Fashionista Friday: Eleonora di Toledo

Agnolo Bronzino, Eleonora di Toledo with her son Giovanni, c. 1545. Florence, Galleria degli Uffizi.

Undoubtedly, when a state portrait is painted, a little propaganda sneaks its way into the work of art.  In this portrait by Agnolo Bronzino, c. 1545, Eleonora of Toledo wears a dress of striking brocaded velvet.  Although the sumptuousness of the fabric, which is woven with silver threads on the ground, a pattern of black velvet and silver and gold brocaded effect, is indicative of her rank in society, the cut and construction of her garments are conventional for the time and place; in 16th century Italy, the distinctions in dress between classes was not defined by different types of garments, but by quality of materials and tailoring. 

Much about the construction of this garment can be gleaned from the study of her burial clothing, which underwent an extensive restoration and is kept at the Galleria del Costume in Florence; the general shape and construction of Florentine clothing varied very little in the approximately twenty years between the date of this portrait and Eleonora’s burial in 1562.


Funeral dress of Eleonora di Toledo. 1562. Florence, Galleria del Costume.

Another extant garment of the 1560s, a red silk velvet gown on display at the Museo di Palazzo Reale in Pisa, has applied trim in an identical placement to Eleonora’s burial clothing.  It is similar in construction, and its sleeves have a comparable silhouette to the ones in the Bronzino portrait, although they do not appear to be cut in panels.  This gown may have very well belonged to Eleonora as well, or at least to one of her ladies-in-waiting.


Red silk velvet gown, c. 1560. Museo di Palazzo Reale, Pisa.

Perhaps the most discerning aspect of the gown from the Bronzino portrait is its magnificent silk fabric.  Renaissance Italy was renowned for its silk mills, and what better way to distinguish the Duchess’ rank by enrobing her in the most decadent example of rich weaving available?  An existing textile from the Museo del Bargello is identical to the one depicted in the portrait.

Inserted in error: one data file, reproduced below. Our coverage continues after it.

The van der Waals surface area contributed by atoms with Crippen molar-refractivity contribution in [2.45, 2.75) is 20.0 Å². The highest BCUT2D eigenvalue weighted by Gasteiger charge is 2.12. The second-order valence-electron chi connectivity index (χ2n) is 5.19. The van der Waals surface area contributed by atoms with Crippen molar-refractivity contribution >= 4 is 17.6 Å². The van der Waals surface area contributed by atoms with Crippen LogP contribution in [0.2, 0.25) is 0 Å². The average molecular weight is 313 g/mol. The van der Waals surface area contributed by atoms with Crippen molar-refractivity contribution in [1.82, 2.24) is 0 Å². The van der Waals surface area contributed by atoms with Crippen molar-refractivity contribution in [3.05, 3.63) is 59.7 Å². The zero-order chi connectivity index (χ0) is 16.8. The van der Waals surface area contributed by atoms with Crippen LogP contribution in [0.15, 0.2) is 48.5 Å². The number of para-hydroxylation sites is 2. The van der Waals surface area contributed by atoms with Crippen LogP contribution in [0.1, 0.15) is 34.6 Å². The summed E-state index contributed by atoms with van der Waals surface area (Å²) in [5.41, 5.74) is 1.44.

Patterned velvet on silver ground with silver and gold brocade effect, 16th century, Florence, Museo del Bargello.

In some ways, this garment almost appears too good to have existed.  There is speculation among scholars that Bronzino may have painted Eleonora in a gown of conventional fashion, and was given a textile to copy.  Eleonora’s wardrobe had been recorded, albeit incompletely, and this gown does not appear in the records. 

But a gown of such splendor surely couldn’t have been dismissed from wardrobe accounts, could it?

Regardless of whether or not this particular dress actually existed or was an imagined conglomerate of typical Florentine dress and an extraordinary example of Italian silk weaving, the dynastic portrait of Eleonora of Toledo reflects a fashion that was entirely appropriate to her wealth and status in mid-16th century Florence.  

And for those who believe that all fashion comes around again, or if you fancy dressing in a contemporary interpretation of the fashion of the Duchess of Medici,  it looks like you’re in luck this season!

J. Crew catalog, September 2012.

Nanette Lepore Society Sheath, (accessed September 26, 2012)




Selected Bibliography  
Arnold, Janet.  “Investigation into the Medici Graves Clothes.” Costume nell’età delRinascimento.  Dora Liscia Bemporad, ed. Firenze: EDIFIR, 1988.
Bulgarella, Mary Westerman.  “The Burial Attire of Eleonora di Toledo.” The Cultural World of Eleanora Di Toledo, Duchess of Florence and Siena.  Konrad Eisenbichler, ed. Hants, England and Burlington, VT.: Ashgate Publishing, 2004.
Harris, Jennifer, ed. 5,000 Years of Textiles.  Washington: Smithsonian Books, 1993.
Orsi Landini, Roberta & Bruna Niccoli.  Moda a Firenze, 1540-1580: Lo Stile di Eleonora di Toledo e la Sua Influenza.  Firenze: Pagliai Polistampa, 2005.
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6 Responses to Fashionista Friday: Eleonora di Toledo

  1. Patrice says:

    Always one of my fave portraits…but didn’t pick up on the 2012 interpretations! Who knew it would inspire J Crew? Great story!

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  4. Pingback: Eleonora de Toledo e a moda feminina italiana de meados do século XVI | Rainhas Trágicas

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